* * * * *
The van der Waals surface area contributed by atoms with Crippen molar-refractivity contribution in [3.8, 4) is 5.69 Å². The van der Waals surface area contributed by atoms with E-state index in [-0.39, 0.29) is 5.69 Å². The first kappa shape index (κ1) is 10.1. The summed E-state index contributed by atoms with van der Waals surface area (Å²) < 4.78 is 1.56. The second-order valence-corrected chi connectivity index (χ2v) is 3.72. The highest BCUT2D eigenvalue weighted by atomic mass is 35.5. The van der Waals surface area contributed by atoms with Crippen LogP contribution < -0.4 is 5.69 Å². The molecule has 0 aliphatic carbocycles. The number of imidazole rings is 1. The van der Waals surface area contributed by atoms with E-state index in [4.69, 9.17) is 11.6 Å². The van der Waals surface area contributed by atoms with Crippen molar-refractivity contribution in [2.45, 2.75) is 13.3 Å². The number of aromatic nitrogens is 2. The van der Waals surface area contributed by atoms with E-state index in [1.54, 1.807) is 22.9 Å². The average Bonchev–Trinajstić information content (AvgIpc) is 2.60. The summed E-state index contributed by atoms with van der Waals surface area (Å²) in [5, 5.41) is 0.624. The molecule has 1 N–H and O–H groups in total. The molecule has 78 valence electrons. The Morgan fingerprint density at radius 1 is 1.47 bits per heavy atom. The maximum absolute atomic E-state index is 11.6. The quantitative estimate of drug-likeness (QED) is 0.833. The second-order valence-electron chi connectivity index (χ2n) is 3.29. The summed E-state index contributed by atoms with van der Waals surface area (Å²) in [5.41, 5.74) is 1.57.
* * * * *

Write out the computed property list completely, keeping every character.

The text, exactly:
The van der Waals surface area contributed by atoms with Crippen molar-refractivity contribution in [3.8, 4) is 5.69 Å². The van der Waals surface area contributed by atoms with E-state index in [-0.39, 0.29) is 5.69 Å². The first kappa shape index (κ1) is 10.1. The summed E-state index contributed by atoms with van der Waals surface area (Å²) < 4.78 is 1.56. The second-order valence-corrected chi connectivity index (χ2v) is 3.72. The highest BCUT2D eigenvalue weighted by atomic mass is 35.5. The van der Waals surface area contributed by atoms with Crippen LogP contribution < -0.4 is 5.69 Å². The molecule has 0 aliphatic carbocycles. The number of imidazole rings is 1. The van der Waals surface area contributed by atoms with E-state index in [4.69, 9.17) is 11.6 Å². The van der Waals surface area contributed by atoms with Crippen molar-refractivity contribution in [2.45, 2.75) is 13.3 Å². The number of aromatic nitrogens is 2. The van der Waals surface area contributed by atoms with E-state index in [1.54, 1.807) is 22.9 Å². The average Bonchev–Trinajstić information content (AvgIpc) is 2.60. The summed E-state index contributed by atoms with van der Waals surface area (Å²) in [5, 5.41) is 0.624. The molecule has 1 N–H and O–H groups in total. The molecule has 78 valence electrons. The Morgan fingerprint density at radius 1 is 1.47 bits per heavy atom. The maximum absolute atomic E-state index is 11.6. The quantitative estimate of drug-likeness (QED) is 0.833. The second-order valence-electron chi connectivity index (χ2n) is 3.29. The summed E-state index contributed by atoms with van der Waals surface area (Å²) in [5.41, 5.74) is 1.57.